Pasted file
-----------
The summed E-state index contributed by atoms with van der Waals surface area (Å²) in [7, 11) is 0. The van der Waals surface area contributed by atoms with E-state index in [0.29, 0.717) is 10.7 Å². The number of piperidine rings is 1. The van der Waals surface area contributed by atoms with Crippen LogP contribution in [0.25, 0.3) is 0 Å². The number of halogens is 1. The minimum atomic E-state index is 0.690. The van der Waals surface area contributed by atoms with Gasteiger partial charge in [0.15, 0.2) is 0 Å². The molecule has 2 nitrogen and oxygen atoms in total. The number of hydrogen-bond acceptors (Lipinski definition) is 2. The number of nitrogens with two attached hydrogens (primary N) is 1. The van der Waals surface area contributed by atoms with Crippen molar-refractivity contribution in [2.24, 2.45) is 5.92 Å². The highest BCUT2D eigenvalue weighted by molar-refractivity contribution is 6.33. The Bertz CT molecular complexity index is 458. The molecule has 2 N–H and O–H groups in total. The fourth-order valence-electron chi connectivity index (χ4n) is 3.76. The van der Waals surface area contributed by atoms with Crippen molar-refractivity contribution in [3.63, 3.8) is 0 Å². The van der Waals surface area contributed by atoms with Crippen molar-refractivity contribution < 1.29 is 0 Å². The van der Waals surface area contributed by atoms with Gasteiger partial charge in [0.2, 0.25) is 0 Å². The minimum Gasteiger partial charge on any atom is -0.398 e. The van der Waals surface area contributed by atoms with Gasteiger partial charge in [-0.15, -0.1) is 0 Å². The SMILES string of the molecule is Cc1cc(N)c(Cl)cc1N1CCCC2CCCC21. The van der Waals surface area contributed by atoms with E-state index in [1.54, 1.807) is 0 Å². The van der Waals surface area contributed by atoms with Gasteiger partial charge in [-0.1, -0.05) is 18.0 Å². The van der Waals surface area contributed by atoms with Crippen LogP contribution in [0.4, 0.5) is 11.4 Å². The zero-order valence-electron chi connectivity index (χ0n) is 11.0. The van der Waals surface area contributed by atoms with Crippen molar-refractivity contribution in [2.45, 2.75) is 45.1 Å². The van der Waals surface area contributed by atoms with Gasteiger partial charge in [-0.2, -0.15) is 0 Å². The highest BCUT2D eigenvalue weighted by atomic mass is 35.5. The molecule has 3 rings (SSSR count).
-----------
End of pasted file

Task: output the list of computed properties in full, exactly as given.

The summed E-state index contributed by atoms with van der Waals surface area (Å²) in [7, 11) is 0. The van der Waals surface area contributed by atoms with E-state index in [0.29, 0.717) is 10.7 Å². The number of piperidine rings is 1. The van der Waals surface area contributed by atoms with Crippen LogP contribution in [0.25, 0.3) is 0 Å². The number of halogens is 1. The minimum atomic E-state index is 0.690. The van der Waals surface area contributed by atoms with Gasteiger partial charge in [0.15, 0.2) is 0 Å². The molecule has 2 nitrogen and oxygen atoms in total. The number of hydrogen-bond acceptors (Lipinski definition) is 2. The number of nitrogens with two attached hydrogens (primary N) is 1. The van der Waals surface area contributed by atoms with Crippen molar-refractivity contribution in [2.24, 2.45) is 5.92 Å². The highest BCUT2D eigenvalue weighted by molar-refractivity contribution is 6.33. The Bertz CT molecular complexity index is 458. The molecule has 2 N–H and O–H groups in total. The fourth-order valence-electron chi connectivity index (χ4n) is 3.76. The van der Waals surface area contributed by atoms with Crippen molar-refractivity contribution in [3.63, 3.8) is 0 Å². The van der Waals surface area contributed by atoms with Crippen molar-refractivity contribution < 1.29 is 0 Å². The van der Waals surface area contributed by atoms with Gasteiger partial charge in [0.2, 0.25) is 0 Å². The minimum Gasteiger partial charge on any atom is -0.398 e. The van der Waals surface area contributed by atoms with Gasteiger partial charge in [-0.15, -0.1) is 0 Å². The SMILES string of the molecule is Cc1cc(N)c(Cl)cc1N1CCCC2CCCC21. The van der Waals surface area contributed by atoms with E-state index in [1.54, 1.807) is 0 Å². The van der Waals surface area contributed by atoms with Gasteiger partial charge in [-0.1, -0.05) is 18.0 Å². The van der Waals surface area contributed by atoms with Crippen LogP contribution in [0.4, 0.5) is 11.4 Å². The zero-order valence-electron chi connectivity index (χ0n) is 11.0. The van der Waals surface area contributed by atoms with Crippen molar-refractivity contribution in [2.45, 2.75) is 45.1 Å². The van der Waals surface area contributed by atoms with Gasteiger partial charge in [-0.2, -0.15) is 0 Å². The highest BCUT2D eigenvalue weighted by atomic mass is 35.5. The molecule has 3 rings (SSSR count).